ObamaCare and the Right to Life: Elderly Patients May Face Pressure to Die
By ROBIN ROHR
National Catholic Register, Aug. 9-22
WASHINGTON — As the pro-life movement fights to keep abortion out of the health-care reform bill, an undercover attack on the elderly may be taking place unnoticed.
At issue is a provision that calls for end-of-life counseling of senior citizens every five years. That counseling can include topics such as how to decline nutrition and hydration, antibiotics and basic care treatments for specific conditions such as flu or pneumonia, and how to choose palliative and hospice care for the terminally ill.
“I’ve read about a third of HR 3200 and the counseling parts are designed to encourage euthanasia,” claimed Dr. Katherine Schlaerth, an associate professor of family medicine at Loma Linda University School of Medicine. “Seniors will be counseled every five years, and more often if they get sicker.”
Schlaerth, who emphasized that she does not speak for Loma Linda University, said that a frail, elderly, ill and depressed patient or that patient’s family “may easily agree to withhold antibiotics or fluid without realizing the full implication.”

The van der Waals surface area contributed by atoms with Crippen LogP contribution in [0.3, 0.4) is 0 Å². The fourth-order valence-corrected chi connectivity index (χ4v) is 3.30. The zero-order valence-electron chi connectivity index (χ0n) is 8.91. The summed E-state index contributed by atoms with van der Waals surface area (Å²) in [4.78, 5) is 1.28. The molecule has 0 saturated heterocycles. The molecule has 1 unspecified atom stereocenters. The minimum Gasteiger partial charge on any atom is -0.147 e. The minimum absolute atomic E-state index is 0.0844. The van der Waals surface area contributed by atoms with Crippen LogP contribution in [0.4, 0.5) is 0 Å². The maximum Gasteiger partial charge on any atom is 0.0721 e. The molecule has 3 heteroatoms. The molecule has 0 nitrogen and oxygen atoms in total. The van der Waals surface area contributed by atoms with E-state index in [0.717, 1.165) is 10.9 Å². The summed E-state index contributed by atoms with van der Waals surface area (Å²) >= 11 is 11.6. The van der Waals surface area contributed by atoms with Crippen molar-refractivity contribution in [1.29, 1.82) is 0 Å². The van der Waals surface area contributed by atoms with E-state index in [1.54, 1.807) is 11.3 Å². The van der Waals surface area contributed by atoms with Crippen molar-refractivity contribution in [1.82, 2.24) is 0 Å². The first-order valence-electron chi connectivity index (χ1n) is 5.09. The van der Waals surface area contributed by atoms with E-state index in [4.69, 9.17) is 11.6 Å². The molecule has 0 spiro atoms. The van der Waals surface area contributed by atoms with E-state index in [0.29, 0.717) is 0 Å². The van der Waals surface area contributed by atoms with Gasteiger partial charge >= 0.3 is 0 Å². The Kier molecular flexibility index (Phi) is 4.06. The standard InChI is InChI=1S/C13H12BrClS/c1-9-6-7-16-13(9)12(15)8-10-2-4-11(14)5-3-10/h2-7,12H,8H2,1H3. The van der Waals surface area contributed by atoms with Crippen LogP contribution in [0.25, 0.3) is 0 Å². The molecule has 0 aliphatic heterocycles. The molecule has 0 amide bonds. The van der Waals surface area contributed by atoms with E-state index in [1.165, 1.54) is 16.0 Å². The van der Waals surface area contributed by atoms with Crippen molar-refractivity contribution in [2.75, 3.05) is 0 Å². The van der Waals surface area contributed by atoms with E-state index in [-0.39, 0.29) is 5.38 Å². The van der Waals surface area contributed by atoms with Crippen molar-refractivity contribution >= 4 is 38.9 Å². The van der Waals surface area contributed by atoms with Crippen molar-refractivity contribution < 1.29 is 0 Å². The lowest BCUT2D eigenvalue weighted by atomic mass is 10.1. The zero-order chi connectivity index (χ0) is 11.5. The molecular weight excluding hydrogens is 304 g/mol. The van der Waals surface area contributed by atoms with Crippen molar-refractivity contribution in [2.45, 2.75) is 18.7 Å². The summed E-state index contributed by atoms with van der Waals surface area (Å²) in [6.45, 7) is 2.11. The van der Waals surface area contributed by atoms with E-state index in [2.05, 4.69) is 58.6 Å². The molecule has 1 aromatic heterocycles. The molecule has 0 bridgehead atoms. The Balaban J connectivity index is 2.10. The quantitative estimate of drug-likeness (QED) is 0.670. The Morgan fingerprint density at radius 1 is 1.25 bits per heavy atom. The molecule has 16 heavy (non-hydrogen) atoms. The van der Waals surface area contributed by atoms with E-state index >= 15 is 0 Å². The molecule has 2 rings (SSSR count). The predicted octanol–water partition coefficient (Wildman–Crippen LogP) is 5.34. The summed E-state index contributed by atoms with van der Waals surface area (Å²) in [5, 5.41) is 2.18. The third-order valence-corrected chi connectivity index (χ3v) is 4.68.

“Patients who have a worsening of their chronic condition, but who may not even be pre-terminal, are included in this strong-arm counseling, and their respect for authority figures could pave the way for agreement with cessation of care not in their interest at all,” Schlaerth said.
“Health-care providers, meanwhile, may be forced to give counseling directly opposed to their religious or moral beliefs.”
Key lawmakers are in agreement with Schlaerth. “Section 1233 encourages health-care providers to provide their Medicare patients with counseling on ‘the use of artificially administered nutrition and hydration’ and other end-of-life treatments and may place seniors in situations where they feel pressure to sign an end-of-life directive they would not otherwise sign,” said the House Republican leader, John Boehner, R-Ohio, and the Republican Policy Committee chairman, Thaddeus McCotter, R-Mich., in a July 23 statement. “This provision may start us down a treacherous path toward government-encouraged euthanasia.”
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